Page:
Interestingly, it seems there is some evidence that it matters which muscle relaxant you use. Specifically, it appears that the steroidal agents (any "(x)curonium", including rocuronium vecuronium and pancuronium) are to blame for higher rates of critical illness polyneuromyopathy. The data we have to support this assertion is not super-robust, but the tendency to use the "(x)-curium" group of substances is now a well-established ICU trope, extending beyond their advantages as drugs which degrade spontaneously without requiring organ metabolism. One example of this from the literature is the rat study by Testelmans et al (2007) which discovered that diaphragm muscle tends to become weaker with the sustained use of rocuronium, as compared to cisatracurium. Human data is also available, in the form of studies like Murray et al (1995) which compared doxacurium (an ancient relative of mivacurium) and pancuronium.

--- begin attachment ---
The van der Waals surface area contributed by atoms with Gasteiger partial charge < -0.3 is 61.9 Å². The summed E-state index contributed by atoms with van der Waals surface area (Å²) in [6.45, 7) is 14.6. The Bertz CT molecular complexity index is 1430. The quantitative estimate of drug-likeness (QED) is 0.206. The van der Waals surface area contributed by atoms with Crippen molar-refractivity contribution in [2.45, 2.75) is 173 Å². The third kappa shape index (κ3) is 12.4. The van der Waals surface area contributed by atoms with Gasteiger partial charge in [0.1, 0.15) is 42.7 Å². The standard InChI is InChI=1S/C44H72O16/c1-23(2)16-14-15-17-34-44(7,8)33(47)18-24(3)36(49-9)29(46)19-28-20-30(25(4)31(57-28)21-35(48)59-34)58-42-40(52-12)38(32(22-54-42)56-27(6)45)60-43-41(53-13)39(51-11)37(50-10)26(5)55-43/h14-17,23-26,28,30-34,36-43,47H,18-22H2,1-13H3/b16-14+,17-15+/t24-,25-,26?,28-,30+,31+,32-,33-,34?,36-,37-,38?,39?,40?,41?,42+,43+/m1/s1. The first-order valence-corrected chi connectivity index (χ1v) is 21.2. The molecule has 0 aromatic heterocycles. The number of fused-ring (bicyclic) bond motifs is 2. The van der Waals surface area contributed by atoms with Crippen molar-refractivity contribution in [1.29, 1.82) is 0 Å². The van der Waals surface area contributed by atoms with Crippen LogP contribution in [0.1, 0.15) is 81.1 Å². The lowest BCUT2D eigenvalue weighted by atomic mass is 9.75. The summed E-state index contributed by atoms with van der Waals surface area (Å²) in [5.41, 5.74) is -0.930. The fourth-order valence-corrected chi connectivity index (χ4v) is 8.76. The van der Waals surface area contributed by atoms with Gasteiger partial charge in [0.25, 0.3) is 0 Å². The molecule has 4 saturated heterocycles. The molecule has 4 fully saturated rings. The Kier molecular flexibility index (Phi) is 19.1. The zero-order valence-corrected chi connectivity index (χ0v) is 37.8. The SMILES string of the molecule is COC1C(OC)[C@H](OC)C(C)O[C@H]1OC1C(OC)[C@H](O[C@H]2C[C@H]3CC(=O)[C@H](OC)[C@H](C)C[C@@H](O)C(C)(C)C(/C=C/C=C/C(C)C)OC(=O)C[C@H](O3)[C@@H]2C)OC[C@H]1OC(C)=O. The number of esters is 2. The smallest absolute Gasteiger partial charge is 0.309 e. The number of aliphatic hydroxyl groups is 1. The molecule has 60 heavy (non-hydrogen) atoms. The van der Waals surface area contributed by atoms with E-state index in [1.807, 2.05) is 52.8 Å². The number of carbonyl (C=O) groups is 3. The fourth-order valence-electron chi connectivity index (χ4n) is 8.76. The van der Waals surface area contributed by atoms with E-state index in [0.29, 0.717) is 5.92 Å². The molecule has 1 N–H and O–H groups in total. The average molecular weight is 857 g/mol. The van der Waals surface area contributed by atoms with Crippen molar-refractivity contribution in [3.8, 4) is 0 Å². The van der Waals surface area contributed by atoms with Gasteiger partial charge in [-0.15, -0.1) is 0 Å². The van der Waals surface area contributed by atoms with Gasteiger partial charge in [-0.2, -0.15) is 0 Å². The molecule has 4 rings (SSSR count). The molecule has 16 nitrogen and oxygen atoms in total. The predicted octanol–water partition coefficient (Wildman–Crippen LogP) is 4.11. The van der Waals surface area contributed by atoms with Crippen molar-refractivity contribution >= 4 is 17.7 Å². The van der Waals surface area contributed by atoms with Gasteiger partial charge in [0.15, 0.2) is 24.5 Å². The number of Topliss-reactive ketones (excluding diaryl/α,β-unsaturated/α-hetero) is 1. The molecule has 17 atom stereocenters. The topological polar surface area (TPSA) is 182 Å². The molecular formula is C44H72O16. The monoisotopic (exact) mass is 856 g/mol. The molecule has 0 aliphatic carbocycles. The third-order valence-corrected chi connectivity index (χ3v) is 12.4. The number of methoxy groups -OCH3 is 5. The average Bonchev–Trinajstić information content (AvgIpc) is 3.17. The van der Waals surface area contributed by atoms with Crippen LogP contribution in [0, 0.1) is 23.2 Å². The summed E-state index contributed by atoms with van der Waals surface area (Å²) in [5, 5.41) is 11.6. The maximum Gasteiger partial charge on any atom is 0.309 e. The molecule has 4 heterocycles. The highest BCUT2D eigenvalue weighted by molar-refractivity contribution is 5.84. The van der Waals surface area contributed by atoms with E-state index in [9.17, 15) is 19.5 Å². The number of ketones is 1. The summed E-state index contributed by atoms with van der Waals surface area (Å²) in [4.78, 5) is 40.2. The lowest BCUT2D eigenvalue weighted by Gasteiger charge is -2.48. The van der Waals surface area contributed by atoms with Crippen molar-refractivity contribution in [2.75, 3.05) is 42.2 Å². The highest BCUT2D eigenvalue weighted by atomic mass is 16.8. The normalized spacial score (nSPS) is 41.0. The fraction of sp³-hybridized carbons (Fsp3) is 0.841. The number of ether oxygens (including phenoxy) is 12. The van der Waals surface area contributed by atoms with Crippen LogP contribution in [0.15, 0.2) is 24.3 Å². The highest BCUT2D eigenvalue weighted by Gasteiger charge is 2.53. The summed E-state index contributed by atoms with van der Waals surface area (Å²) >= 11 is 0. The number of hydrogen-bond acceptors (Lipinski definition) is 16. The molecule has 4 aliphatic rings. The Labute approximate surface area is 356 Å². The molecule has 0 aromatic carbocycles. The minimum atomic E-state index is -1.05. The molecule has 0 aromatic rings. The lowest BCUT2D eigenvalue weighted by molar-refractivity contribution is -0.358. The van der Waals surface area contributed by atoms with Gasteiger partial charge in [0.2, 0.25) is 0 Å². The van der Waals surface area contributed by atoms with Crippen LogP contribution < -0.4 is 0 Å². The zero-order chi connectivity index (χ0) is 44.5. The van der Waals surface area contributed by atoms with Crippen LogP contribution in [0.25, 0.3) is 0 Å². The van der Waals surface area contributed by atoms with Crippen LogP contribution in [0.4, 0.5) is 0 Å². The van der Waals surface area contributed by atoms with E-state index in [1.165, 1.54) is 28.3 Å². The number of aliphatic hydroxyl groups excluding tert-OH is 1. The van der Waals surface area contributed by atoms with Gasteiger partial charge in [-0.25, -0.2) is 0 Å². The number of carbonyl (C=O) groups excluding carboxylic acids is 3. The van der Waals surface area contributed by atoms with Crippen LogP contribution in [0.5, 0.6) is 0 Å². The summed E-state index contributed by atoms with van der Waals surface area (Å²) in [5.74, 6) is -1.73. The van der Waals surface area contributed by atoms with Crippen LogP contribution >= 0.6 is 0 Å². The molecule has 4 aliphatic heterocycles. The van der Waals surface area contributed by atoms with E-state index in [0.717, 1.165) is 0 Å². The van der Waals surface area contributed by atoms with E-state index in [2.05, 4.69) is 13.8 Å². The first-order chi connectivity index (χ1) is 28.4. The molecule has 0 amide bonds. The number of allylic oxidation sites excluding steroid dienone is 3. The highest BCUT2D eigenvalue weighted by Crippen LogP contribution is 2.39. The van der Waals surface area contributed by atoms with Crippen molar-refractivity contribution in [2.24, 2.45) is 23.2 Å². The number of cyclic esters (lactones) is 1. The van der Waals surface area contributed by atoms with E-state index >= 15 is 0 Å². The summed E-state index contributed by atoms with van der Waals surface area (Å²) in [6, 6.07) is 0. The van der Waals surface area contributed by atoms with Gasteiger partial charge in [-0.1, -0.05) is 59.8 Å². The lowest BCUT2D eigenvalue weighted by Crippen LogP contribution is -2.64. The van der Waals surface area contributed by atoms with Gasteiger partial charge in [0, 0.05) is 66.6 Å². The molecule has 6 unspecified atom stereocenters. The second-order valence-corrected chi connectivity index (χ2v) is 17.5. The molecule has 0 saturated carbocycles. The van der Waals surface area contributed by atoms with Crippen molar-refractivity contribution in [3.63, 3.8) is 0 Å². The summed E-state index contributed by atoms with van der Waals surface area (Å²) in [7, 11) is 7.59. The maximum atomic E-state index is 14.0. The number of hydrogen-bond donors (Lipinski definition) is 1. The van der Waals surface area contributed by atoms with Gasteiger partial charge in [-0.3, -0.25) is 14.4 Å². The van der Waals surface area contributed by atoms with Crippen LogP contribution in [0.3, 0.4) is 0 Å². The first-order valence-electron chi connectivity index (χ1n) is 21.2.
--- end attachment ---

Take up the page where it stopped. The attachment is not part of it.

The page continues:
Evidence for the efficacy of neuromuscular blockade in ARDS

  • Blanch et al, 2015 - a prospective study which observed that ventilator asynchrony is associated with a higher in-hospital mortality. This study does not specifically recommend neuromuscular blockade as a means of controlling asynchrony- one has many other ways of dealing with asynchrony - but in the ARDS patient, NMJ blockers would be the natural response to asynchrony.
  • Papazian et al, 2010 -  a 48 hour course of cisatracurium early in the progress of severe ARDS. The authors found a 10% absolute risk reduction of 90-day mortality (31.6% vs 40.7%) associated with the use of neuromuscular blockade, without any increase in the risk of ICU-acquired weakness.  This places cisatracurium in the rare category of things which have been supported by positive trials, alongside low tidal volume ventilation and low delta-P.  Unfortunately, as the college mention in their answer to Question 21 from the first paper of 2016, the study has several weak points: